Epigenetics refers to the DNA chemistry changes that result in the modification of gene transcription and translation independently of the underlying DNA coding sequence. Epigenetic modifications are reported to involve various molecular mechanisms, including classical epigenetic changes affecting DNA methylation and histone modifications and small RNA-mediated processes, particularly that of microRNAs. Epigenetic changes are reversible and are closely interconnected. They are recognised to play a critical role as mediators of gene regulation, and any alteration in these mechanisms has been identified to mediate various pathophysiological conditions. Moreover, genetic predisposition and environmental factors, including dietary alterations, lifestyle or metabolic status, are identified to interact with the human epigenome, highlighting the importance of epigenetic factors as underlying processes in the aetiology of various diseases such as MetS. This review will reflect on how both the classical and microRNA-regulated epigenetic changes are associated with the pathophysiology of metabolic syndrome. We will then focus on the various aspects of epigenetic-based strategies used to modify MetS outcomes, including epigenetic diet, epigenetic drugs, epigenome editing tools and miRNA-based therapies.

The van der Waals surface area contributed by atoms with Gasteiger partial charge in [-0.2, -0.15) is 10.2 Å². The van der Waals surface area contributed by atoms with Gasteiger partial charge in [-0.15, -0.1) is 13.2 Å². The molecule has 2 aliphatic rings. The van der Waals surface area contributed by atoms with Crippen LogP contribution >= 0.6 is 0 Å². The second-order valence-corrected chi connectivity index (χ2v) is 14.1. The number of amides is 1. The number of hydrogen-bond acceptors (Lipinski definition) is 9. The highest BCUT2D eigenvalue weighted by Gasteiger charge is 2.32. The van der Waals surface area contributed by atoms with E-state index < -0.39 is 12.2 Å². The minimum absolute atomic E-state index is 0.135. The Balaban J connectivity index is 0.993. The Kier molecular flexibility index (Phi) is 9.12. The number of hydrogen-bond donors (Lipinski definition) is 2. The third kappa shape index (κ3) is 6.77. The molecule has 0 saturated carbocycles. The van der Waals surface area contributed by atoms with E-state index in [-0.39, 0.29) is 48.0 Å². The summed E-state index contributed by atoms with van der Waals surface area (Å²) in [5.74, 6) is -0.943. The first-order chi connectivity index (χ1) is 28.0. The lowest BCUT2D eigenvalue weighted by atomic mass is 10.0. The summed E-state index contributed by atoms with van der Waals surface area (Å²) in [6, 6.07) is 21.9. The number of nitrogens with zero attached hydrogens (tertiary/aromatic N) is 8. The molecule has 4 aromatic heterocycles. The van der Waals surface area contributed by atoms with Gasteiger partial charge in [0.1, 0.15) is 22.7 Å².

Keywords: DNA methylation; epigenetic diet; histone modification; microRNAs; prediabetes.